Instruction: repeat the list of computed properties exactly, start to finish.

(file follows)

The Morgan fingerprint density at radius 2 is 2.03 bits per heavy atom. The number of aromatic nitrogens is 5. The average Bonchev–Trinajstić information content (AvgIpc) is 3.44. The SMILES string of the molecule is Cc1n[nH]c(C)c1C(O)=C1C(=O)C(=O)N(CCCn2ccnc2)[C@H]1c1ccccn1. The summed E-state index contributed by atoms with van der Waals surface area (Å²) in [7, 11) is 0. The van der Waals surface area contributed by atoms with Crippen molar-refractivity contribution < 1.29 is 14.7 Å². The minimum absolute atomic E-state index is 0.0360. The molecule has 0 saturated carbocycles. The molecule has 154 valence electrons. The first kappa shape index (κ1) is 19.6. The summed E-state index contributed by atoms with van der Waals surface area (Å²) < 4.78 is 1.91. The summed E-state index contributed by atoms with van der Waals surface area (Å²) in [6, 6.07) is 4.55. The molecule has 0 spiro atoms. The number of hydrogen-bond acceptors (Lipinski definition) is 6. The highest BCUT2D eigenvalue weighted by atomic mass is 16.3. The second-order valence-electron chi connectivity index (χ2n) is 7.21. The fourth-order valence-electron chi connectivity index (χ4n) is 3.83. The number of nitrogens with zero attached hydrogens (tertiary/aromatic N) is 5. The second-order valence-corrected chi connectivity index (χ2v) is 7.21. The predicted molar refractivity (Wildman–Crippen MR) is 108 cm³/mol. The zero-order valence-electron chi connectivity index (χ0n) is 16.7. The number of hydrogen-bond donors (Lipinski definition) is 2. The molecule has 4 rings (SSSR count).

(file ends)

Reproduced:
The Morgan fingerprint density at radius 2 is 2.03 bits per heavy atom. The number of aromatic nitrogens is 5. The average Bonchev–Trinajstić information content (AvgIpc) is 3.44. The SMILES string of the molecule is Cc1n[nH]c(C)c1C(O)=C1C(=O)C(=O)N(CCCn2ccnc2)[C@H]1c1ccccn1. The summed E-state index contributed by atoms with van der Waals surface area (Å²) in [7, 11) is 0. The van der Waals surface area contributed by atoms with Crippen molar-refractivity contribution < 1.29 is 14.7 Å². The minimum absolute atomic E-state index is 0.0360. The molecule has 0 saturated carbocycles. The molecule has 154 valence electrons. The first kappa shape index (κ1) is 19.6. The summed E-state index contributed by atoms with van der Waals surface area (Å²) < 4.78 is 1.91. The summed E-state index contributed by atoms with van der Waals surface area (Å²) in [6, 6.07) is 4.55. The molecule has 0 spiro atoms. The number of hydrogen-bond acceptors (Lipinski definition) is 6. The highest BCUT2D eigenvalue weighted by atomic mass is 16.3. The second-order valence-electron chi connectivity index (χ2n) is 7.21. The fourth-order valence-electron chi connectivity index (χ4n) is 3.83. The number of nitrogens with zero attached hydrogens (tertiary/aromatic N) is 5. The second-order valence-corrected chi connectivity index (χ2v) is 7.21. The predicted molar refractivity (Wildman–Crippen MR) is 108 cm³/mol. The zero-order valence-electron chi connectivity index (χ0n) is 16.7. The number of hydrogen-bond donors (Lipinski definition) is 2. The molecule has 4 rings (SSSR count).